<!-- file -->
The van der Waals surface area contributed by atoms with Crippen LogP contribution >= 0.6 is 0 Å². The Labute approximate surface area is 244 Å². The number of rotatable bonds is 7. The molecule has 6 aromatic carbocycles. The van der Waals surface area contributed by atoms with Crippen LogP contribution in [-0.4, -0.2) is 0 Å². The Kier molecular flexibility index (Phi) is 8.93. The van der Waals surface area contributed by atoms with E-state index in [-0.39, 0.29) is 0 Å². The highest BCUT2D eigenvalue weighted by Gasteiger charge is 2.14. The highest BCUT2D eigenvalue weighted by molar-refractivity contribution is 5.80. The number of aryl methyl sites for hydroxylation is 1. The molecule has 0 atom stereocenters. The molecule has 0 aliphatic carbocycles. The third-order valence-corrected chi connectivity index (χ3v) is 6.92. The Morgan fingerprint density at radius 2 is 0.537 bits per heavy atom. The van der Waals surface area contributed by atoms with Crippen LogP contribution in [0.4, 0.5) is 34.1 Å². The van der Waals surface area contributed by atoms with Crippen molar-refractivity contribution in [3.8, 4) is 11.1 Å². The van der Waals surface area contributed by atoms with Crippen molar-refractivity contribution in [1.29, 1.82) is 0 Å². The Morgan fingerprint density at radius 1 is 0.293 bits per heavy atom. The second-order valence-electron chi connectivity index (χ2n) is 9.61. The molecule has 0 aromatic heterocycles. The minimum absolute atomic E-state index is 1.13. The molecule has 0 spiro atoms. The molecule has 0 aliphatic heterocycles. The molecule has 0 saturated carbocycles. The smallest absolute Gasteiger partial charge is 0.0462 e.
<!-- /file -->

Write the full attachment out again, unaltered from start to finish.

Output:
The van der Waals surface area contributed by atoms with Crippen LogP contribution >= 0.6 is 0 Å². The Labute approximate surface area is 244 Å². The number of rotatable bonds is 7. The molecule has 6 aromatic carbocycles. The van der Waals surface area contributed by atoms with Crippen LogP contribution in [-0.4, -0.2) is 0 Å². The Kier molecular flexibility index (Phi) is 8.93. The van der Waals surface area contributed by atoms with E-state index in [-0.39, 0.29) is 0 Å². The highest BCUT2D eigenvalue weighted by Gasteiger charge is 2.14. The highest BCUT2D eigenvalue weighted by molar-refractivity contribution is 5.80. The number of aryl methyl sites for hydroxylation is 1. The molecule has 0 atom stereocenters. The molecule has 0 aliphatic carbocycles. The third-order valence-corrected chi connectivity index (χ3v) is 6.92. The Morgan fingerprint density at radius 2 is 0.537 bits per heavy atom. The van der Waals surface area contributed by atoms with Crippen LogP contribution in [0.4, 0.5) is 34.1 Å². The van der Waals surface area contributed by atoms with Crippen molar-refractivity contribution in [3.8, 4) is 11.1 Å². The van der Waals surface area contributed by atoms with Crippen molar-refractivity contribution in [1.29, 1.82) is 0 Å². The Morgan fingerprint density at radius 1 is 0.293 bits per heavy atom. The second-order valence-electron chi connectivity index (χ2n) is 9.61. The molecule has 0 aromatic heterocycles. The minimum absolute atomic E-state index is 1.13. The molecule has 0 spiro atoms. The molecule has 0 aliphatic heterocycles. The molecule has 0 saturated carbocycles. The smallest absolute Gasteiger partial charge is 0.0462 e.